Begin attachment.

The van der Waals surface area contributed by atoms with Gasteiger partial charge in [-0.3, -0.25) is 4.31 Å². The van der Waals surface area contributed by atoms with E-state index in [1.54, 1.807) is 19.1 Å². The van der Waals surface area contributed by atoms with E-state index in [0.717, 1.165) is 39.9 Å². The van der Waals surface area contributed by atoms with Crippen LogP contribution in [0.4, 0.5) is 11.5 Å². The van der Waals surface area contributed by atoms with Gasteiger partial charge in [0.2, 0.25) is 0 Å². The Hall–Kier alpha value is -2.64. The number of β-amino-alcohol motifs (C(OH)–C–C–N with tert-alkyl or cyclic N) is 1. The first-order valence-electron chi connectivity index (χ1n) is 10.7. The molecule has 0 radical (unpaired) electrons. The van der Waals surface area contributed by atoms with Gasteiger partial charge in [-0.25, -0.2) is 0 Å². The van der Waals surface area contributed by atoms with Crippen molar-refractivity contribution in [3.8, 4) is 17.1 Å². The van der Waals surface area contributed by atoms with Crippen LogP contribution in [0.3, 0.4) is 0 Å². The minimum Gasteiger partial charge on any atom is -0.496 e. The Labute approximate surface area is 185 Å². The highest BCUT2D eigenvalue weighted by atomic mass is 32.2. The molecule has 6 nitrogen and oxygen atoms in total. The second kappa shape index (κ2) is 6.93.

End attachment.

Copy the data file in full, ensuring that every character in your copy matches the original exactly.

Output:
The van der Waals surface area contributed by atoms with Gasteiger partial charge in [-0.3, -0.25) is 4.31 Å². The van der Waals surface area contributed by atoms with E-state index in [1.54, 1.807) is 19.1 Å². The van der Waals surface area contributed by atoms with E-state index in [0.717, 1.165) is 39.9 Å². The van der Waals surface area contributed by atoms with Crippen LogP contribution in [0.4, 0.5) is 11.5 Å². The van der Waals surface area contributed by atoms with Gasteiger partial charge in [0.2, 0.25) is 0 Å². The Hall–Kier alpha value is -2.64. The number of β-amino-alcohol motifs (C(OH)–C–C–N with tert-alkyl or cyclic N) is 1. The first-order valence-electron chi connectivity index (χ1n) is 10.7. The molecule has 0 radical (unpaired) electrons. The van der Waals surface area contributed by atoms with Gasteiger partial charge in [-0.25, -0.2) is 0 Å². The van der Waals surface area contributed by atoms with Crippen molar-refractivity contribution in [3.8, 4) is 17.1 Å². The van der Waals surface area contributed by atoms with Crippen LogP contribution in [0.3, 0.4) is 0 Å². The minimum Gasteiger partial charge on any atom is -0.496 e. The Labute approximate surface area is 185 Å². The highest BCUT2D eigenvalue weighted by atomic mass is 32.2. The molecule has 6 nitrogen and oxygen atoms in total. The second kappa shape index (κ2) is 6.93.